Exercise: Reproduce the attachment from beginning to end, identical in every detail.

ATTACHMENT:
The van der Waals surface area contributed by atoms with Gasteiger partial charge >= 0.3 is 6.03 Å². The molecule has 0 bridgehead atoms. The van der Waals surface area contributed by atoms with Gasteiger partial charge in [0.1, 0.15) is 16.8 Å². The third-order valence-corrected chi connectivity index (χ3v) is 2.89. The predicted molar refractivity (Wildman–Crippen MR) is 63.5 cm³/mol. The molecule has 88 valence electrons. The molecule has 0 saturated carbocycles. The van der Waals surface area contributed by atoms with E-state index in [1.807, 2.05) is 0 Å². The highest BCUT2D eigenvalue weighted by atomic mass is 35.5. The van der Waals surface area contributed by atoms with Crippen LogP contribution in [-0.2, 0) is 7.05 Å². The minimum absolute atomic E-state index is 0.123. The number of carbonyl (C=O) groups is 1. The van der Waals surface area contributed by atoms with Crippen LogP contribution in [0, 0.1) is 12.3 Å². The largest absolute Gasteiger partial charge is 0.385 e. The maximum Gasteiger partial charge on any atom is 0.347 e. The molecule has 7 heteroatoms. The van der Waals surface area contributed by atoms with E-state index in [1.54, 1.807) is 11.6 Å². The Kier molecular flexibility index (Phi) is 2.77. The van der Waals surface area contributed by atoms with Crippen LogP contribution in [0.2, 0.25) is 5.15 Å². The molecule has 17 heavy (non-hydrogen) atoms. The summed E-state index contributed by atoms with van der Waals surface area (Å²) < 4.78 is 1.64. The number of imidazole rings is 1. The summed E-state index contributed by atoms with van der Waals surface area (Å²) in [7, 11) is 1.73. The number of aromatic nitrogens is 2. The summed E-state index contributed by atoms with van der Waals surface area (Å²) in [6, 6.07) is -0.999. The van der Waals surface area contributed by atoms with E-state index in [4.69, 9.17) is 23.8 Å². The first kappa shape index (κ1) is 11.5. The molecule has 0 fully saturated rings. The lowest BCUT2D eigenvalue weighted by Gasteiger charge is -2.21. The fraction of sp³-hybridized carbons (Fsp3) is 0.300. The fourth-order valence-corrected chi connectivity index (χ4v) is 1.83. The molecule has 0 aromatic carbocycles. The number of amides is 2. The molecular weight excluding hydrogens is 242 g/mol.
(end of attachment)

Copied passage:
The van der Waals surface area contributed by atoms with Gasteiger partial charge >= 0.3 is 6.03 Å². The molecule has 0 bridgehead atoms. The van der Waals surface area contributed by atoms with Gasteiger partial charge in [0.1, 0.15) is 16.8 Å². The third-order valence-corrected chi connectivity index (χ3v) is 2.89. The predicted molar refractivity (Wildman–Crippen MR) is 63.5 cm³/mol. The molecule has 88 valence electrons. The molecule has 0 saturated carbocycles. The van der Waals surface area contributed by atoms with E-state index in [1.807, 2.05) is 0 Å². The highest BCUT2D eigenvalue weighted by atomic mass is 35.5. The van der Waals surface area contributed by atoms with Crippen LogP contribution in [-0.2, 0) is 7.05 Å². The minimum absolute atomic E-state index is 0.123. The number of carbonyl (C=O) groups is 1. The van der Waals surface area contributed by atoms with Crippen LogP contribution in [0, 0.1) is 12.3 Å². The largest absolute Gasteiger partial charge is 0.385 e. The maximum Gasteiger partial charge on any atom is 0.347 e. The molecule has 7 heteroatoms. The van der Waals surface area contributed by atoms with E-state index in [1.54, 1.807) is 11.6 Å². The Kier molecular flexibility index (Phi) is 2.77. The van der Waals surface area contributed by atoms with Crippen LogP contribution in [0.2, 0.25) is 5.15 Å². The molecule has 17 heavy (non-hydrogen) atoms. The summed E-state index contributed by atoms with van der Waals surface area (Å²) < 4.78 is 1.64. The number of imidazole rings is 1. The summed E-state index contributed by atoms with van der Waals surface area (Å²) in [7, 11) is 1.73. The number of aromatic nitrogens is 2. The summed E-state index contributed by atoms with van der Waals surface area (Å²) in [6, 6.07) is -0.999. The van der Waals surface area contributed by atoms with E-state index in [4.69, 9.17) is 23.8 Å². The first kappa shape index (κ1) is 11.5. The molecule has 0 fully saturated rings. The lowest BCUT2D eigenvalue weighted by Gasteiger charge is -2.21. The fraction of sp³-hybridized carbons (Fsp3) is 0.300. The fourth-order valence-corrected chi connectivity index (χ4v) is 1.83. The molecule has 0 aromatic carbocycles. The number of amides is 2. The molecular weight excluding hydrogens is 242 g/mol.